Yesterday Fred Wilson put out a Tweetstorm about Twitter. I thought a little bit about it. I recall an article in Barron’s back in 2007 or so. It was about Twitter and an executive said, “Twitter is like a river. You put your pan in, mine for some gold and what you don’t want you throw back.”
The first piqued my interest about Twitter as more than just saying you went to the store to get donuts.
Then, when the earthquake happened in Washington DC, people in NYC found out about it on Twitter, before they felt the vibration under their feet. Okay. When stuff like that happens, you have a business in there somewhere. Fast forward to today, and Twitter has done an IPO. The business has not performed post-IPO like a lot of people would have wanted it to perform.
It seems lots of Twitter users have opinions about what they can do to improve Twitter. Sort of make sense when you think about why it exists in the first place. A lot of people think Twitter should be bought by another company. Perhaps, but is that going to change the fundamental parts of Twitter? Not really.
When I was trading on the floor, we had Newswire services piped in. Essentially, that was Twitter without all the social. Reuters would pipe out line after line of news. Most of the time, we’d ignore it. Occasionally, it became important. On Unemployment, we’d eagerly wait to see the number on the Newswire and react.
Today, there are machine learning companies that scrape Twitter and give the news to whomever wants it faster than you can blink your eye. News breaks on Twitter. If I want to find out anything, I don’t look to any other media. Sidestream companies like Stocktwits have popped up specializing in certain streams of news. Twitter isn’t going anywhere.
The critical question is how does Twitter expand it’s business. I am not exactly sure about that but yesterday I shared a bottle of wine with a good friend. Stuart has been in marketing his entire career. He’s pretty genius at it and now runs a consulting business around marketing. Our conversation drifted to confirmation bias and how to get rid of it when you are analyzing things. He made a great point.
Suppose you are a business and you take a survey of your customers. You get data back. You’d prefer your customers go left, but they are telling you that they want to go right. However, you think you can educate them to your point of view, and show them that left is the better direction.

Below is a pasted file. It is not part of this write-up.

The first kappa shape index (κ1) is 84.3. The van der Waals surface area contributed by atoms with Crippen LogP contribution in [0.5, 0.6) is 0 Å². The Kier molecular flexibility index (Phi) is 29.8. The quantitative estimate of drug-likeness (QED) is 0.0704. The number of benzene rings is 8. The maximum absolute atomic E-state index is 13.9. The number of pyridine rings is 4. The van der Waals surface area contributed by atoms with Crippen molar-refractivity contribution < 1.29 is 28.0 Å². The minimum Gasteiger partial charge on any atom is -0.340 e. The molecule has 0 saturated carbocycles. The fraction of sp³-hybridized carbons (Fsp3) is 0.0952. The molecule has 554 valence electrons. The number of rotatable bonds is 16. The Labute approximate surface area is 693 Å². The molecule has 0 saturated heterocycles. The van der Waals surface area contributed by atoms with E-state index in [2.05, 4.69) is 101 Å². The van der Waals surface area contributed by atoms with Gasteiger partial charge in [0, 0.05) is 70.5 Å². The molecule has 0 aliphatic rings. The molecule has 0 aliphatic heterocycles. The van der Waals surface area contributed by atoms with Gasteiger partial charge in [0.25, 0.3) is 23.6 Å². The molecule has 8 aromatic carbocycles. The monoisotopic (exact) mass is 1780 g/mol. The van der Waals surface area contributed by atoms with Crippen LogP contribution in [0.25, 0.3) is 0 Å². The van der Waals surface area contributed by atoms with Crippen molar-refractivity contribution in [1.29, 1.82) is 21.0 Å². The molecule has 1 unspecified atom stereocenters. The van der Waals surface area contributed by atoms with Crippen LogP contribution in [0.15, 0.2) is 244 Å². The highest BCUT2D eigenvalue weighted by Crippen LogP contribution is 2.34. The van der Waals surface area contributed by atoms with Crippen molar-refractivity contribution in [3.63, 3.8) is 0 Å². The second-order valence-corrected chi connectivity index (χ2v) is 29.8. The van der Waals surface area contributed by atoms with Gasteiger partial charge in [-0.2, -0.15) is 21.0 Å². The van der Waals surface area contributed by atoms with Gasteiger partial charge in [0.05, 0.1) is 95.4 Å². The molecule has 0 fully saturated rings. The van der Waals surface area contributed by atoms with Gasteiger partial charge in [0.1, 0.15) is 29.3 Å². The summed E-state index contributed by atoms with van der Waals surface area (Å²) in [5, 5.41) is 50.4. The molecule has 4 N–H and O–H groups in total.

Your business won’t sustain itself, and it will always need capital to educate those customers. If customers never catch on to turning left, and inherently want to go right a competitor will take your business. You are putting your own confirmation bias ahead of what the customer really wants.
To me, Twitter’s management seems to want to impart their values and vision upon the customer. Sort of a top down approach. “Let us, the managers of Twitter tell you how to use it.” It seems to me that Twitter’s management has tried to manipulate a lot of Twitter-what you see, when you see it etc. When it comes to politics, they censor certain people and let certain people proliferate. Some see Twitter as undertaking a witch hunt.
I think Twitter needs to figure out what the bulk of it’s users want and build it for them. It needs to follow the old Marshall Field dictum of “Give the lady what she wants.” Those great businessman of the past didn’t get lucky. They knew how to put the customer first, and take care of them. That’s how great businesses get built and sustain themselves for generations.
Twitter is like a river. Norman Maclean might have put it best in his book, “A River Runs Through It”, Eventually, all things merge into one, and a river runs through it. The river was cut by the world’s great flood and runs over rocks from the basement of time. On some of the rocks are timeless raindrops. Under the rocks are the words, and some of the words are theirs.